ROCHESTER, Minn.-This winter was one for the books. There was record breaking snowfall and temperatures fell well below zero. That impacted all parts of life, classes were cancelled for students and those in need were left searching for a warm place to sleep.
Many folded to Skyways and the Rochester Salvation Army’s Warming Center.
The shelter saw 50 to 60 people looking for a bed in a single night during the winter.
The city is now looking into how it can extend the warming shelter for the next winter season.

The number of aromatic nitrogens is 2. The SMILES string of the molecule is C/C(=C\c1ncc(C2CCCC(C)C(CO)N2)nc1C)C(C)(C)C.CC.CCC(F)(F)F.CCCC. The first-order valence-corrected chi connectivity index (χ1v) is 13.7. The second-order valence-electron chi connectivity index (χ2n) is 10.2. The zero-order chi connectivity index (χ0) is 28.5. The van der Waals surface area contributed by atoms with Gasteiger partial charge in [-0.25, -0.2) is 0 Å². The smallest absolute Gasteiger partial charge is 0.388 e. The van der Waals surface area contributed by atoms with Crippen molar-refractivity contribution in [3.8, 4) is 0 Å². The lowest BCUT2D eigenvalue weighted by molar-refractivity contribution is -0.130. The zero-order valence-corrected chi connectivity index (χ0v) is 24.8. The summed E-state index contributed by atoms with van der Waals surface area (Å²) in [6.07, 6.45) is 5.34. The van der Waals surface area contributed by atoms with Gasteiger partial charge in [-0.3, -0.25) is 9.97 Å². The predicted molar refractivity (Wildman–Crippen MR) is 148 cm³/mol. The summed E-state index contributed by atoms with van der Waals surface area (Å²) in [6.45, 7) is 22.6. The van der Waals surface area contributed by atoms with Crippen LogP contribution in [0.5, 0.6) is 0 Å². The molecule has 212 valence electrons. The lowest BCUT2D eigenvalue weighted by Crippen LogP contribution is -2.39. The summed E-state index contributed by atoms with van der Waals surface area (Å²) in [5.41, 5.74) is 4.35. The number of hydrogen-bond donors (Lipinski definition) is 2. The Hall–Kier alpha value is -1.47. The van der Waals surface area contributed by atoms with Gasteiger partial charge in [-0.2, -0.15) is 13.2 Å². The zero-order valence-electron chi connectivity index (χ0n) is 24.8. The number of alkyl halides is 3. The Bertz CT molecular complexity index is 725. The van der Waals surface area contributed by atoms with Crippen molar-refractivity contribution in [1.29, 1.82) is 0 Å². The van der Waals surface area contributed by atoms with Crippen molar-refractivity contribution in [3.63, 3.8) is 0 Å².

The county asked the warming center to stay open for the last three weeks of March, racking up a 20,400 bill.
Mayor Kim Norton says the city, county and Mayo Clinic will foot the bill.
She tells KIMT they’re looking at solutions for the problem.
“We're looking at a group out of lacrosse right now who might be able to come in and work with a non profit agency like the Rochester Salvation Army or Catholic charities or someone else entirely different we don't know yet to say in the next 100-days we're doing to get this done,” said the Mayor.